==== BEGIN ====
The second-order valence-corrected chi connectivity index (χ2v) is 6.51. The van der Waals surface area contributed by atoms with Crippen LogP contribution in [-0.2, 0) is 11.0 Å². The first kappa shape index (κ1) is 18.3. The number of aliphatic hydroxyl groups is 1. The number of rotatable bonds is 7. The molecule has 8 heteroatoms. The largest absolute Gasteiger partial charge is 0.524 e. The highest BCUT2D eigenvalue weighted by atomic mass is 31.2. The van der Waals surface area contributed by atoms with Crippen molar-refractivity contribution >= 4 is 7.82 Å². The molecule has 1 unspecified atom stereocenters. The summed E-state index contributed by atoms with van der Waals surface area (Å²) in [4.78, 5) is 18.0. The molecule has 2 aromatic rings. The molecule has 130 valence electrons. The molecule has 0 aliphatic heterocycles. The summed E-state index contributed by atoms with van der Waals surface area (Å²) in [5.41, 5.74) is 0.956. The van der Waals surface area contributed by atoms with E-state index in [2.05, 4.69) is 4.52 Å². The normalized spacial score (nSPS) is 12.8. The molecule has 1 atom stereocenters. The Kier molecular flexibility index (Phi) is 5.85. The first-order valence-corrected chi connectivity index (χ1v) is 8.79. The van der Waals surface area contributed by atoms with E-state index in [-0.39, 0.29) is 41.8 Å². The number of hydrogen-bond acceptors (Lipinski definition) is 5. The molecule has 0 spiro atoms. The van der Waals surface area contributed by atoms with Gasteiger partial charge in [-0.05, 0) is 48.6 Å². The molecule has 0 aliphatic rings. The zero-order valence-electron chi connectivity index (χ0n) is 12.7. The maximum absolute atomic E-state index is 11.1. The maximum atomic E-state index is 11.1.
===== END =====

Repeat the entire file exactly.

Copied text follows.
The second-order valence-corrected chi connectivity index (χ2v) is 6.51. The van der Waals surface area contributed by atoms with Crippen LogP contribution in [-0.2, 0) is 11.0 Å². The first kappa shape index (κ1) is 18.3. The number of aliphatic hydroxyl groups is 1. The number of rotatable bonds is 7. The molecule has 8 heteroatoms. The largest absolute Gasteiger partial charge is 0.524 e. The highest BCUT2D eigenvalue weighted by atomic mass is 31.2. The van der Waals surface area contributed by atoms with Crippen molar-refractivity contribution >= 4 is 7.82 Å². The molecule has 1 unspecified atom stereocenters. The summed E-state index contributed by atoms with van der Waals surface area (Å²) in [4.78, 5) is 18.0. The molecule has 2 aromatic rings. The molecule has 130 valence electrons. The molecule has 0 aliphatic heterocycles. The summed E-state index contributed by atoms with van der Waals surface area (Å²) in [5.41, 5.74) is 0.956. The van der Waals surface area contributed by atoms with E-state index in [2.05, 4.69) is 4.52 Å². The normalized spacial score (nSPS) is 12.8. The molecule has 1 atom stereocenters. The Kier molecular flexibility index (Phi) is 5.85. The first-order valence-corrected chi connectivity index (χ1v) is 8.79. The van der Waals surface area contributed by atoms with E-state index in [-0.39, 0.29) is 41.8 Å². The number of hydrogen-bond acceptors (Lipinski definition) is 5. The molecule has 0 spiro atoms. The van der Waals surface area contributed by atoms with Gasteiger partial charge in [-0.05, 0) is 48.6 Å². The molecule has 0 aliphatic rings. The zero-order valence-electron chi connectivity index (χ0n) is 12.7. The maximum absolute atomic E-state index is 11.1. The maximum atomic E-state index is 11.1.